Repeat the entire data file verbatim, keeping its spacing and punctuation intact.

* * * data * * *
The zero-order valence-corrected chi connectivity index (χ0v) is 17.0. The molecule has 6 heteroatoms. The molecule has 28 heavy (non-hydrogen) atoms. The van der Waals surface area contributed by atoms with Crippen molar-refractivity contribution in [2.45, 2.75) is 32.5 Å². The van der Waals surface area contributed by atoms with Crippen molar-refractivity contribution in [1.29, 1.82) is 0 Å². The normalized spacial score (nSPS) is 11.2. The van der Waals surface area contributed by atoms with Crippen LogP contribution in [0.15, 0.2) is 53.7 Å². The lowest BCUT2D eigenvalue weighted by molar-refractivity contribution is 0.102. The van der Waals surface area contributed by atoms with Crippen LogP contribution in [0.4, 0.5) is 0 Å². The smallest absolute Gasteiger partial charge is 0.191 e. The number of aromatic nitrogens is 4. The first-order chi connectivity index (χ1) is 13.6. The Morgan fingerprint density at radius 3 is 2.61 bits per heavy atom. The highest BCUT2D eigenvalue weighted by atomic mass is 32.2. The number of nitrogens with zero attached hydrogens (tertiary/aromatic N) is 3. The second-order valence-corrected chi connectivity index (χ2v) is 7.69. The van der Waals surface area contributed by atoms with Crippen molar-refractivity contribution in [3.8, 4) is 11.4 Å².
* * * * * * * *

The zero-order valence-corrected chi connectivity index (χ0v) is 17.0. The molecule has 6 heteroatoms. The molecule has 28 heavy (non-hydrogen) atoms. The van der Waals surface area contributed by atoms with Crippen molar-refractivity contribution in [2.45, 2.75) is 32.5 Å². The van der Waals surface area contributed by atoms with Crippen molar-refractivity contribution in [1.29, 1.82) is 0 Å². The normalized spacial score (nSPS) is 11.2. The van der Waals surface area contributed by atoms with Crippen LogP contribution in [0.15, 0.2) is 53.7 Å². The lowest BCUT2D eigenvalue weighted by molar-refractivity contribution is 0.102. The van der Waals surface area contributed by atoms with Crippen LogP contribution in [0.4, 0.5) is 0 Å². The smallest absolute Gasteiger partial charge is 0.191 e. The number of aromatic nitrogens is 4. The first-order chi connectivity index (χ1) is 13.6. The Morgan fingerprint density at radius 3 is 2.61 bits per heavy atom. The highest BCUT2D eigenvalue weighted by atomic mass is 32.2. The number of nitrogens with zero attached hydrogens (tertiary/aromatic N) is 3. The second-order valence-corrected chi connectivity index (χ2v) is 7.69. The van der Waals surface area contributed by atoms with Crippen molar-refractivity contribution in [3.8, 4) is 11.4 Å².